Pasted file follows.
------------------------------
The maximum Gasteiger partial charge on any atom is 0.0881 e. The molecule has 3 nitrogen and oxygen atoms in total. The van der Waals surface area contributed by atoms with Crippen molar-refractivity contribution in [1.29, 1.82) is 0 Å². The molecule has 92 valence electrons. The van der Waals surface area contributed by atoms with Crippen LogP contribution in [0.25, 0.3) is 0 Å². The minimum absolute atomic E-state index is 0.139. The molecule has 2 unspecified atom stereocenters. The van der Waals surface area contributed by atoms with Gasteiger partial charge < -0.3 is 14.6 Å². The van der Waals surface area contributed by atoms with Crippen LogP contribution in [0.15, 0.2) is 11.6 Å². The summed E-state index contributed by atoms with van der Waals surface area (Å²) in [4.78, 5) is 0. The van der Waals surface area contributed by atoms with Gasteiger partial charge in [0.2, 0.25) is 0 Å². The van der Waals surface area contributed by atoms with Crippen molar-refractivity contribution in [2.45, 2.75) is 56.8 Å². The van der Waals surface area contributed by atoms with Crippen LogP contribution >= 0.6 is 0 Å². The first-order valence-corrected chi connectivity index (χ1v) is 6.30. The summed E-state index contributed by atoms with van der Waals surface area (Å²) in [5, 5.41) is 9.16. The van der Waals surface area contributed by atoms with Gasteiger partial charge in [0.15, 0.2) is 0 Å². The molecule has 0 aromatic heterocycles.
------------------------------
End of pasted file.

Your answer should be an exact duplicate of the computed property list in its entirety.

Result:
The maximum Gasteiger partial charge on any atom is 0.0881 e. The molecule has 3 nitrogen and oxygen atoms in total. The van der Waals surface area contributed by atoms with Crippen molar-refractivity contribution in [1.29, 1.82) is 0 Å². The molecule has 92 valence electrons. The van der Waals surface area contributed by atoms with Crippen LogP contribution in [0.25, 0.3) is 0 Å². The minimum absolute atomic E-state index is 0.139. The molecule has 2 unspecified atom stereocenters. The van der Waals surface area contributed by atoms with Gasteiger partial charge < -0.3 is 14.6 Å². The van der Waals surface area contributed by atoms with Crippen LogP contribution in [0.15, 0.2) is 11.6 Å². The summed E-state index contributed by atoms with van der Waals surface area (Å²) in [4.78, 5) is 0. The van der Waals surface area contributed by atoms with Gasteiger partial charge in [0.2, 0.25) is 0 Å². The van der Waals surface area contributed by atoms with Crippen molar-refractivity contribution in [2.45, 2.75) is 56.8 Å². The van der Waals surface area contributed by atoms with Crippen LogP contribution >= 0.6 is 0 Å². The first-order valence-corrected chi connectivity index (χ1v) is 6.30. The summed E-state index contributed by atoms with van der Waals surface area (Å²) in [5, 5.41) is 9.16. The van der Waals surface area contributed by atoms with Gasteiger partial charge in [0.15, 0.2) is 0 Å². The molecule has 0 aromatic heterocycles.